Scottish independence: Prisoner vote ban challenged

MSPs have voted against prisoners being given the vote in the Scottish independence referendum - pictured HMP Barlinnie. Picture: PA
MSPs have voted against prisoners being given the vote in the Scottish independence referendum - pictured HMP Barlinnie. Picture: PA
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A BAN on prisoners voting in the independence referendum is to be challenged in court, a human rights lawyer has said.

MSPs yesterday rejected moves to allow some inmates to vote in next year’s plebiscite, despite concerns that a blanket ban breaches European law.

But lawyer Tony Kelly, who helped spearhead the slopping-out compensation drive for Scottish prisoners, said the matter would now end up in court.

“The fact that these amendments have not been accepted means that the bill remains, in relation to this particular provision unamended, and there most certainly will be a challenge,” he said.

He said he had already been approached by prisoners and an application for a judicial review would be lodged at the Court of Session after the bill was passed into law.

Mr Kelly is the brother of Labour MSP James Kelly, who was among those who voted down the moves to have the franchise extended to prisoners at Holyrood’s referendum committee.

A 2004 European Court judgment ruled against any blanket ban on inmates voting in normal elections. But the SNP government insists referendums are exempt.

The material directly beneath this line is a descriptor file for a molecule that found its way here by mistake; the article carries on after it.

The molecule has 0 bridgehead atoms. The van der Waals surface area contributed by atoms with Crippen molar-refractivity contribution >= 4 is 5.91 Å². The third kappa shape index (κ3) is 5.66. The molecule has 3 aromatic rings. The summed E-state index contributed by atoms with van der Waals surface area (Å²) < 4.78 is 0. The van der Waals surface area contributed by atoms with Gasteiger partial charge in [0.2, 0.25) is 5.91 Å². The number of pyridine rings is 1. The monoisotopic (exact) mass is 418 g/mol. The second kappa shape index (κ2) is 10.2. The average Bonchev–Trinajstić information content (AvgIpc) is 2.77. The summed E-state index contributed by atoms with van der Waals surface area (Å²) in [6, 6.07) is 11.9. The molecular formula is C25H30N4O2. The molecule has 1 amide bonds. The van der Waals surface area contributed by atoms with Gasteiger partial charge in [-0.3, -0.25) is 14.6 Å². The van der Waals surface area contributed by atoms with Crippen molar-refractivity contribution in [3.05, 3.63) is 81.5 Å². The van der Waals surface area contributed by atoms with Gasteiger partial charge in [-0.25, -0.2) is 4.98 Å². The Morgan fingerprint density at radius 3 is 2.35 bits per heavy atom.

Deputy First Minister Nicola Sturgeon said a legal challenge to government legislation was “always possible”. But she added: “We don’t believe a challenge to this would be successful.”

She told MSPs the referendum bill had gone through all the “normal processes”, including legal checks, and been certified with “legislative competence”.

She went on: “The government does not believe that convicted prisoners should be able to vote while they are in custody. We hold that view for reasons of principle, law and consistency.”

The Greens and Liberal Democrats lodged amendments to the bill that would have given the vote to short-term prisoners.

Green leader Patrick Harvie warned the row would end in a messy court battle.

“I regret the fact that we seem likely to have, instead of a couple of weeks of unfortunate headlines in the newspapers about prisoners getting the right to vote, instead of that we’re probably going to have months of legal process,” he said. “I think that’s a shame.”

Lib Dem MSP Alison McInnes said the existing blanket ban violated prisoners’ rights. “We know that ruling does not apply directly to the referendum, but falling back behind that argument I think is weak,” she said.

But James Kelly told MSPs: “What’s missing in this debate is the voice of victims of crime.”

The Lib Dems and Greens lodged various amendments that would have given a vote to some prisoners: those with a sentence of less than four years, those serving less than six months and those with less than six months of a sentence left. They were all defeated.